WASHINGTON – Various Republicans from both chambers of Congress acknowledged that the Iran nuclear deal is “flawed” and a threat to U.S. national security, but fell short of urging President Donald Trump to kill the agreement.
U.S. Senator Marco Rubio (R-FL), a member of the Senate Foreign Relations Committee, was one of the few lawmakers who, while expressing support for Trump’s decision to decertify the deal, explicitly noted in a statement, “I have serious doubts about whether it is even possible to fix such a dangerously flawed agreement.”
“Ultimately, leaving the nuclear deal, reimposing suspended sanctions, and having the president impose additional sanctions would serve our national interest better than a decertified deal that leaves sanctions suspended or a new law that leaves major flaws in that agreement in place,” he added.
Echoing Rubio, some experts welcomed the president’s move to decertify the deal but urged the commander-in-chief to kill the terror-fueling agreement that former President Barack Obama himself acknowledged would end up funding Hezbollah, a jihadist group that the U.S. National Counterterrorism Center (NCC) believes maintains a presence inside the United States.
While various members of Congress denounced the Iran nuclear deal as “flawed,” they still supported President Trump’s decision to decertify for now, but keep it alive.
In a statement, House Foreign Affairs Committee Chairman Ed Royce (R-CA), House Majority Leader Kevin McCarthy (R-CA), House Armed Services Committee Chairman Mac Thornberry (R-TX), and Rep. Liz Cheney (R-WY) praised President Trump’s Iran strategy.
The House members denounced the former President Barack Obama-brokered deal as defective, but they suggested that Congress working with the president will be able to fix the problems
“We are committed to work with the President to address these flaws, hold Iran strictly accountable to its commitments, and support efforts to counter all the Iranian threats,” they said. “We’ll take an important step to that end on the House floor by passing bills to increase sanctions unrelated to JCPOA [Joint Comprehensive Plan of Action] that target Iran’s support for terrorism and its ballistic missile program when Congress returns in the coming weeks.”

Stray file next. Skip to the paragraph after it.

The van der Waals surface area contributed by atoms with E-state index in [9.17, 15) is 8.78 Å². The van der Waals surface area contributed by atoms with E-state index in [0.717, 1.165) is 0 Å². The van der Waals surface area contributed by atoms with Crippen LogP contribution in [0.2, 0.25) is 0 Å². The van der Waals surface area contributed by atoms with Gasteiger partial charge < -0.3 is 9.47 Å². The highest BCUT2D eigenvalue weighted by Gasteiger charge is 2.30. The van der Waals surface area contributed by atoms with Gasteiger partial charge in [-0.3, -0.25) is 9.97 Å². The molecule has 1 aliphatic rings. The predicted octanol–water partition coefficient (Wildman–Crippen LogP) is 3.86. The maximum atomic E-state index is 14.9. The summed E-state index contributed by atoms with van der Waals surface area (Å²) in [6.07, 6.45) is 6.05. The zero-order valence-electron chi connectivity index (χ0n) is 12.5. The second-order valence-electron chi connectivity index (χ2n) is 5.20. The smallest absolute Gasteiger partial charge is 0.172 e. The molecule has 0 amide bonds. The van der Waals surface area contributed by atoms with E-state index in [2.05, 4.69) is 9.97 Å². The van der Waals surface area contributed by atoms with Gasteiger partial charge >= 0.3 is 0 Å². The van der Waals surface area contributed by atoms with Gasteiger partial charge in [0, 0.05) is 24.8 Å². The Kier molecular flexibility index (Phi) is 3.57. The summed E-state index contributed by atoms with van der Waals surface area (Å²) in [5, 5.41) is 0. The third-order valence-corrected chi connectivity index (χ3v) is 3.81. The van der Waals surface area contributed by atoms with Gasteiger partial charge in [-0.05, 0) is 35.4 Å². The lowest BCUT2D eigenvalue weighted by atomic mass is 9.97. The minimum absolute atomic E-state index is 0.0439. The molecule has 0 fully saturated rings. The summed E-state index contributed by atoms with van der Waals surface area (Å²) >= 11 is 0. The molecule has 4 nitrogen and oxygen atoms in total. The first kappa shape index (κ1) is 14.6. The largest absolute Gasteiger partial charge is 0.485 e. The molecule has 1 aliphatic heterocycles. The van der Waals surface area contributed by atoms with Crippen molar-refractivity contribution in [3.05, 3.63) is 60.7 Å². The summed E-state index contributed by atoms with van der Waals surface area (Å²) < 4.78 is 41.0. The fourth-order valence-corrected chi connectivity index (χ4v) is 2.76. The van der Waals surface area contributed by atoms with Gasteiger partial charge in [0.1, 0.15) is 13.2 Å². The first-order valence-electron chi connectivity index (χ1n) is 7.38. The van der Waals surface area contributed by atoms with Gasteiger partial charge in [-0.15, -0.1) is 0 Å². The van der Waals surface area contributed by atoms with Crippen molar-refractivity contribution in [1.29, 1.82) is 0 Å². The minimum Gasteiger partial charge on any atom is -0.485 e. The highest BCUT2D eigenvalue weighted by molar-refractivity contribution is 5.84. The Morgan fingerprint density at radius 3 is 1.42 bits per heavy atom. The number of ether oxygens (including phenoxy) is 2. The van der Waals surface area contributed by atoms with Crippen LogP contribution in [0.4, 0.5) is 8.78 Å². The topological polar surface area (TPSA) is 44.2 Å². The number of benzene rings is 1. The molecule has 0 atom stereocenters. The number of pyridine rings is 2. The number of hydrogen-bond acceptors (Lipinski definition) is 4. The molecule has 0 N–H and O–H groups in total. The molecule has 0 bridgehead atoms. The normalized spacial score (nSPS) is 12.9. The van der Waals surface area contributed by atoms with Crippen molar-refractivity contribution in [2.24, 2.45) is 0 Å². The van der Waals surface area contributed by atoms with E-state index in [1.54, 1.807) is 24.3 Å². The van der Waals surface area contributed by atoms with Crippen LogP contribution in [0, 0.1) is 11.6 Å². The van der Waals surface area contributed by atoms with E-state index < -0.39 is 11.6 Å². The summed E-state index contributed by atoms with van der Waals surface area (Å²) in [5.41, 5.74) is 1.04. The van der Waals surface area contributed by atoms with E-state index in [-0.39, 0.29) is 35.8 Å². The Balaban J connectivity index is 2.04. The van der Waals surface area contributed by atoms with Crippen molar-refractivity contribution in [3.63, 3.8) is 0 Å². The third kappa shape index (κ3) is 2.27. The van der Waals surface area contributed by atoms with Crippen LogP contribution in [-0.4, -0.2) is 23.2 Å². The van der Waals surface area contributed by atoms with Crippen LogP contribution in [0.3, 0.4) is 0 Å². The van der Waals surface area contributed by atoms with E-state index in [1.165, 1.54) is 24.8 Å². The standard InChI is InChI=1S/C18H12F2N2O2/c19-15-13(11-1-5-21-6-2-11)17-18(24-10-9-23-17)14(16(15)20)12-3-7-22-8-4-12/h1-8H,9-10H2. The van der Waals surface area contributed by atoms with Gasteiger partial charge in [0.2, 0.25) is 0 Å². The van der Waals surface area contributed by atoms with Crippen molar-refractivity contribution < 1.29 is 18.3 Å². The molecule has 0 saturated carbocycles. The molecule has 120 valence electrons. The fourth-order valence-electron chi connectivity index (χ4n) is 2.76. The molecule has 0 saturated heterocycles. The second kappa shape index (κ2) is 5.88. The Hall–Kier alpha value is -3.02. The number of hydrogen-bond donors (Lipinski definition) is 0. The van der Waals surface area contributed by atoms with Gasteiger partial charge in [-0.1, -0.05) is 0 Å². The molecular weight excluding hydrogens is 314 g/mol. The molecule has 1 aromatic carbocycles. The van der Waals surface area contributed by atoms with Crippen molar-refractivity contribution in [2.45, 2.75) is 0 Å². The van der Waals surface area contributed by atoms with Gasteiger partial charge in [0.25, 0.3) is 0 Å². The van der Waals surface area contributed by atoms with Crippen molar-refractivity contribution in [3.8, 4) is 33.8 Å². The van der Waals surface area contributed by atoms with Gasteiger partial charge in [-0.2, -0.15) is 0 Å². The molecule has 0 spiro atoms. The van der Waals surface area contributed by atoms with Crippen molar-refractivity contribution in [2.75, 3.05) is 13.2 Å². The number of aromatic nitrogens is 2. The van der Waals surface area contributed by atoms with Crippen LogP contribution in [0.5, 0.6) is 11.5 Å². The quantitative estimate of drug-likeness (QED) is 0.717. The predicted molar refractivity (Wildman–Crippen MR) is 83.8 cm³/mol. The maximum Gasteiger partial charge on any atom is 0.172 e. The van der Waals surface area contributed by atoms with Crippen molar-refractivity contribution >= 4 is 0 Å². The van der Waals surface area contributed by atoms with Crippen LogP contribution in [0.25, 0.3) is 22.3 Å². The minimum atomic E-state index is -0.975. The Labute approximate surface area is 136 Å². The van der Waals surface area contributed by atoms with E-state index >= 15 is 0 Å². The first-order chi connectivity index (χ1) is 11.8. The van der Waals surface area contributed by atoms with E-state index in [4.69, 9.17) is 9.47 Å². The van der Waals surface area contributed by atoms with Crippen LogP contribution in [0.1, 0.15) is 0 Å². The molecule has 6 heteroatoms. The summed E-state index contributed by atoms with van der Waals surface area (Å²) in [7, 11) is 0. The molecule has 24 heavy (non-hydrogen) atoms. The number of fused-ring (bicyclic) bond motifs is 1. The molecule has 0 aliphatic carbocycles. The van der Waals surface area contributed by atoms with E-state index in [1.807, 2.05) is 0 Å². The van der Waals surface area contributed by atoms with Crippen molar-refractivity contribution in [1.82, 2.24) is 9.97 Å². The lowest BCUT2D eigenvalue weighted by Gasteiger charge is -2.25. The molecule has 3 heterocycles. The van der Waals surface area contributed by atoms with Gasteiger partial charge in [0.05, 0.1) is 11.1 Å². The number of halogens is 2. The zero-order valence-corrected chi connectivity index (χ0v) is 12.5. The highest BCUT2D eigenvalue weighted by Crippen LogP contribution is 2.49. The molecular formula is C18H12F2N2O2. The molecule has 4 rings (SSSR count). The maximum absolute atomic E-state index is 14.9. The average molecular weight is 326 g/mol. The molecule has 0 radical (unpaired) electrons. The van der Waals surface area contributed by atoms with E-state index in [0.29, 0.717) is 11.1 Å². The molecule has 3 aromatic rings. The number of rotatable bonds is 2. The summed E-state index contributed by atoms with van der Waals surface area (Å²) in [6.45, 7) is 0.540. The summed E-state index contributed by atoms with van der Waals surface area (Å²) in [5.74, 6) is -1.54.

Referring to Trump unveiling his Iran strategy, which includes decertifying the Iran deal, the House members added, “The President’s announcement today rightly focuses on the full range of deadly threats from the Iranian regime,” and later said:
Our relationship with Iran should not be defined by one flawed nuclear deal. From Yemen to Lebanon, Iran is working to impose its brutal theocratic rule throughout the region. It supports terrorist groups like Hezbollah, bolsters the ruthless [Syrian dictator Bashar al] Assad dictatorship, promotes instability through sectarianism in Iraq, and abuses the human rights of the Iranian people. We cannot allow such a regime to become a nuclear power. The nuclear deal has significant flaws that must be addressed if that objective is going to be accomplished.
Meanwhile, Ted Cruz (R-TX), a member of the Senate Armed Services Committee, also applauded Trump’s decision to keep the Iran nuclear deal alive, but also commended the president for doing away with the U.S. sanctions relief for Iran that has helped to fund Iran’s narco-terrorist proxy Hezbollah and its hard-line Islamic Revolutionary Guard Corps (IRGC).
“President Trump has rightly determined that U.S. sanctions relief for Iran is not in the national security interests of America, nor is it appropriate or proportionate to the measures taken by Iran to terminate its illicit nuclear weapons program. Iran has continued to carry out activities to advance their nuclear ambitions and destabilize the region through terror-finance operations,” said Sen. Cruz in a statement.
“Decertification is the right first step. Both the Administration and Congress should consider following this measure with the reimposition of sanctions,” he added. “We should use every tool at our disposal: economic, diplomatic, and if necessary, military, to ensure that the Ayatollah never obtains a nuclear weapon.”
Despite blasting the deal while campaigning for president, Trump has decided to try to fix the agreement rather than getting rid of it as he vowed to do as commander-in-chief.